The big glaring issue of this volume - it’s set in Victorian England AND it’s based on 19th century adventure stories. Which means the authors have taken a carte blanche to engage in some pretty epic level racism, misogyny and a dash of homophobia.
Look, yes, when using past settings there should be prejudices depicted - because that was how it was (and how it very much is). But there are correct ways of doing this - naming, showing prejudiced PEOPLE and then showing them as wrong. Depicting prejudice and then challenging it.
This volume doesn't come close to it; the prejudice is revelled in and elevated at every turn. We don’t just see prejudiced people, the marginalised people fit those prejudiced stereotypes; prejudice is reinforced as ACCURATE at every turn in this book - from how the characters act to how they are drawn. Bigotry is not only reasonable, but it is accurate and even a sensible response to the situation
Mina Murray is the so-called leader of the league. She is hired by Mr. Bond, an agent of the British government to gather up a “menagerie” of people to help protect the empire. To that end, she rounds up Captain Nemo, Dr. Jekyll, Allan Quatermain, and Hawley Griffin (The Invisible Man). Mina is now divorced from her husband after supposedly being “ravished by an Easterner,” and the League is her chance to make her own way in this world. This premise sounds good right? A woman in charge of all of these notorious men, on a mission to save the empire. What could be more glorious?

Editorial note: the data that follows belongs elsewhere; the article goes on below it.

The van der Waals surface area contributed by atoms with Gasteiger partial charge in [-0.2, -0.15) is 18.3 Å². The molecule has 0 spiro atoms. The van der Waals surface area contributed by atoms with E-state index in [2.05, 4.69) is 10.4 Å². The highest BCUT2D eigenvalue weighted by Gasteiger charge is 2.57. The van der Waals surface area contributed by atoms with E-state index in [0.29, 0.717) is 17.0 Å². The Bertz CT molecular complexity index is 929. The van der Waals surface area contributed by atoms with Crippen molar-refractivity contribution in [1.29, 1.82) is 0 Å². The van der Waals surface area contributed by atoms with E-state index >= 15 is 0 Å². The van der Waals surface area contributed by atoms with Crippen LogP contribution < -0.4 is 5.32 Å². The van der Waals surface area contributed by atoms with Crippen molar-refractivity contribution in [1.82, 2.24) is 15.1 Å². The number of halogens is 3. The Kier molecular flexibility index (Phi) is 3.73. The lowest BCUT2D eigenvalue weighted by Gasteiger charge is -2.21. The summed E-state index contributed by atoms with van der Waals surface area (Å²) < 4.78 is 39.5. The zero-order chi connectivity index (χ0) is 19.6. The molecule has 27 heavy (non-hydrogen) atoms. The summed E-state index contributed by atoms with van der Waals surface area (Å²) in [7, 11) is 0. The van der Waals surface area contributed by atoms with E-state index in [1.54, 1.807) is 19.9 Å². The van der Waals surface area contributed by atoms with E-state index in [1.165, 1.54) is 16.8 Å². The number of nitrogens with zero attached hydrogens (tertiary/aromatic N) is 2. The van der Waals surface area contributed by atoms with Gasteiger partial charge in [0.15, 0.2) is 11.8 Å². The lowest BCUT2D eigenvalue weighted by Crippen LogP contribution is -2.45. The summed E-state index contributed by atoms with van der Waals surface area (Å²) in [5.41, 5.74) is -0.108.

Unfortunately, from the very beginning it’s clear that Mina is a liability. When she goes to retrieve Quartermain, Mina finds him high out of his mind on opium. She tries to rouse him several different ways but it is not until she is set upon by a group of Egyptians intent on raping her that Quartermain jumps out of bed and comes to Mina’s rescue. Throughout this volume, Quartermain saves Mina several times and Mina is only able to return the favour once.
Mina seems to be in charge because she plans the missions and even hands out the assignments, but it is Nemo who has the intelligence to have Bond investigated. When Mina rightly gets upset that she was not consulted on the investigation of Bond, Nemo actually commiserates with Quartermain about western women not obeying their men and dressing like whores. At no time does either man acknowledge that she managed to get them this far with her careful planning. No, they are being oppressed by having a woman who does not know her place.
When it is discovered that Bond is indeed a problem, instead of focusing on the issue at hand, Mina actually blames her failure to investigate Bond on her female naivete. To be fair, Quartermain does acknowledge that he was also naive but he never blames it on his gender. This failure of leadership is solely because of her gender.